With so many printing options available it’s easy to become overwhelmed. Barbara Caruso from AvantGarde Design has been good enough to break it all down. From budget friendly and flexible to formal and luxurious, it’s all here!
As you start to explore the possibilities of invitations for your wedding, you will most likely come across terms or phrases that you are unfamiliar with. Among the countless decisions you will need to make regarding your invitations, one of them is how you choose to have them printed. There are many printing techniques that are available; however, we have decided to help you by narrowing down the choices to the best options for printing wedding invitations. Below you will learn more about the printing process for Digital Printing, Letterpress and Thermography. The printing technique you choose will contribute to the overall look and feel you are creating for your event.
Read the full post after the cut!
Digital printing is most commonly known as “flat printing.” This option offers you the most versatility at the lowest price. Files for digital printing are sent directly to the digital printer and ink is deposited flat onto the surface of the paper. Seeing that is the most technological and up-to-date process, digital printing results in a crisp, precise look with no loss in quality. You design options are virtually infinite because there are no restrictions as to what can be printed. Your color options are endless and digital printing will have the most saturated and vibrant looks of all printed methods and can be printed on a variety of paper options. You can print your invitations in small to large amounts with very minimal cost discrepancy.
An advantage to digital printing is that it allows you to be flexible within your budget to enhance your invitations by presenting them in a pocketfold, pocket card, or even matting them to many different paper stock choices or adding embellishments, which can give the luxurious feeling that letterpress and thermography offer at a lower cost. With the money you save using digital printing, you can complete your invitation suite by adding place cards, menu cards, signage, ceremony programs, thank you notes and carry out your style and design throughout your entire wedding day and after.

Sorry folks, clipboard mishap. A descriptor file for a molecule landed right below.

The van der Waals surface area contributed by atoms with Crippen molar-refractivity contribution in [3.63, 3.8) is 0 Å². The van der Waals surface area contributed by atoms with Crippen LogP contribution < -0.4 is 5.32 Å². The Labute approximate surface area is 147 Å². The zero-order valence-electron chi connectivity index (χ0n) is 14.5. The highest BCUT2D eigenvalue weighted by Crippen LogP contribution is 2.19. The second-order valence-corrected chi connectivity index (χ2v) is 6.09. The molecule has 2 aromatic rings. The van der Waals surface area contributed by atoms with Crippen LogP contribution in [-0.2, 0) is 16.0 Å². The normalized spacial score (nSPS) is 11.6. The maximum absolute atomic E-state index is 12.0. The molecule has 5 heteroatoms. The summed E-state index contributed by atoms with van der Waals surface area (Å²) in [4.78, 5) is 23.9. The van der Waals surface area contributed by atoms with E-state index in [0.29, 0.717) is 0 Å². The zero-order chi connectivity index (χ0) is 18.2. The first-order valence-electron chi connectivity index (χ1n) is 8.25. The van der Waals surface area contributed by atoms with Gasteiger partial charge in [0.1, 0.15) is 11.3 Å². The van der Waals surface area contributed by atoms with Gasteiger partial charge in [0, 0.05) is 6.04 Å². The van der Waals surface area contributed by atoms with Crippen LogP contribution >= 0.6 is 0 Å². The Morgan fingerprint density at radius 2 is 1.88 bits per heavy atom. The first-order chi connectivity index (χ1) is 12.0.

Thermography is also referred to as “raised” printing and gives the appearance to engraving, but uses a completely different process. In thermography, a special powder is added to the document with it adhering to the ink printed on the paper. After removing the excess powder the printed piece is heated and the powder and ink mixture dries to form a raised effect on the paper. Each ink color needs to be applied separately, using 1-2 colors is recommended both from a design and a cost standpoint. The thermography process takes longer than digital printing, and will be more expensive than digital printing. It is recommended for larger guests list as it will be even more expensive to print in smaller quantities. Thermography gives a formal and classic solution to wedding invitations.